Drug repurposing provides solutions to some of these challenges by offering a route that takes less time to complete, requiring less financial investment into research and development and ultimately lowering the cost of a drug for patients. Key benefits of drug repurposing include:

  • Removal of the need for de novo drug discovery and candidate synthesis since a compound already exists.
  •  As the pharmacokinetic characteristics of the drug are already well understood it is possible to match compounds that act on a known biochemical pathway, to a disease where the pathway in question is affected. It is therefore likely that only a few candidates will need to be screened, rather than several thousands.
  • As the drug will probably have been used in a variety of populations (e.g. of different ages), there is already likely to be a good understanding of the safety profile. Therefore, the need for safety trials is reduced (with the caveat that dose/formulation changes will need to be thoroughly tested).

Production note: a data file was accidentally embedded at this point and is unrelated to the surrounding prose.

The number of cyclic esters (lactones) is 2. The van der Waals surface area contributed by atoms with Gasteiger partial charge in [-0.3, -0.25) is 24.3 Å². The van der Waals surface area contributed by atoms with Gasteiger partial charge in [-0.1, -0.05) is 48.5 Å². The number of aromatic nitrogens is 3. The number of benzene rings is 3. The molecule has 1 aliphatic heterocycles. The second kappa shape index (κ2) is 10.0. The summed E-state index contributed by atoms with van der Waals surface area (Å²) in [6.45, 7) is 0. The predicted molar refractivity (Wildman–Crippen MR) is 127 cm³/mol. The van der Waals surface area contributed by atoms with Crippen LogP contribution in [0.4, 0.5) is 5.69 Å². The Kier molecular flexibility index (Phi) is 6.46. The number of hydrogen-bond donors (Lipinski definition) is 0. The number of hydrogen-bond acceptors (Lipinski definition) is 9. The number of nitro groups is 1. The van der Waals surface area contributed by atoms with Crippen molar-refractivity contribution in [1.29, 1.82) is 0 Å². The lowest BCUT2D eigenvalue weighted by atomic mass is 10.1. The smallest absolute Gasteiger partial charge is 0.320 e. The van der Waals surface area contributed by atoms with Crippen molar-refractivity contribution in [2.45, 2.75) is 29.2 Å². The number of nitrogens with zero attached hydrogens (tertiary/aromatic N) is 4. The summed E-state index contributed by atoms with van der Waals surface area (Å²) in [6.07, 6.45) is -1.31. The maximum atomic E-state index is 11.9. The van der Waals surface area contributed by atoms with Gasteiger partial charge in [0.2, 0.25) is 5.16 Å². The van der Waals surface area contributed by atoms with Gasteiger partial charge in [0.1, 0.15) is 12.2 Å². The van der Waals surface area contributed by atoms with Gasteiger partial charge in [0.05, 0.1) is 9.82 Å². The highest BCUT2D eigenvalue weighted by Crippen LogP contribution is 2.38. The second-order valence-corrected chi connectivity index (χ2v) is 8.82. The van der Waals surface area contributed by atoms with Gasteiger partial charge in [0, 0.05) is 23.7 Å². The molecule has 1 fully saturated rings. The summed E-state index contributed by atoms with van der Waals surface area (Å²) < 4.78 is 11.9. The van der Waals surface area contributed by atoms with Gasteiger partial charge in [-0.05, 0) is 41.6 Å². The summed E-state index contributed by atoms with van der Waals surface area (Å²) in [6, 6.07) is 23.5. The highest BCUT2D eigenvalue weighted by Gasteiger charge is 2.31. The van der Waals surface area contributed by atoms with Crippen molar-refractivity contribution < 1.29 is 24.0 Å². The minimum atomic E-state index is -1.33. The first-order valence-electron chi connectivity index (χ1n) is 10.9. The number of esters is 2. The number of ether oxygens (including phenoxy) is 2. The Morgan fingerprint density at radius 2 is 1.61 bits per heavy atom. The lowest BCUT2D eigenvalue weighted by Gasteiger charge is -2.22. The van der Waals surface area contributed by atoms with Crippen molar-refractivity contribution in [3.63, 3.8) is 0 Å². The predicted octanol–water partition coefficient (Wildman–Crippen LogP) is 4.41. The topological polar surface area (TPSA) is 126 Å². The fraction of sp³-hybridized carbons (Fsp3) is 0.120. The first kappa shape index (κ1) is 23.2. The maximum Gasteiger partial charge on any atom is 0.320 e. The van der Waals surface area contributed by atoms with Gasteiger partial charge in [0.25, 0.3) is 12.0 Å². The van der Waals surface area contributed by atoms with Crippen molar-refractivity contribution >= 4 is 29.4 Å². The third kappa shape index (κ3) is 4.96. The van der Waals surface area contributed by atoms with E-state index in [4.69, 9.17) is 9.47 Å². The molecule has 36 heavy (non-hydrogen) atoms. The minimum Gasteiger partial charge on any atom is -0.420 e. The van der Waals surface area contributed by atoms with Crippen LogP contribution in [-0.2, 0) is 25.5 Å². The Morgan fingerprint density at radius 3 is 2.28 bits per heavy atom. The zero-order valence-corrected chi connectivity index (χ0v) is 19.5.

•  Drug repurposing tends to have a high likelihood of success and typically more repurposed drugs will advance to market than those being developed using the traditional de novo route. This further decreases the overall cost of repurposed treatments as less time and money has been spent working on therapies that were ultimately unsuccessful.

Whilst there is a perception that drug repurposing is not as exciting or innovative as de novo drug discovery, the key benefit of drug repurposing is that it allows therapies to be delivered to patients far more quickly, which is crucial for the multitude of rare diseases for which there are no treatments available.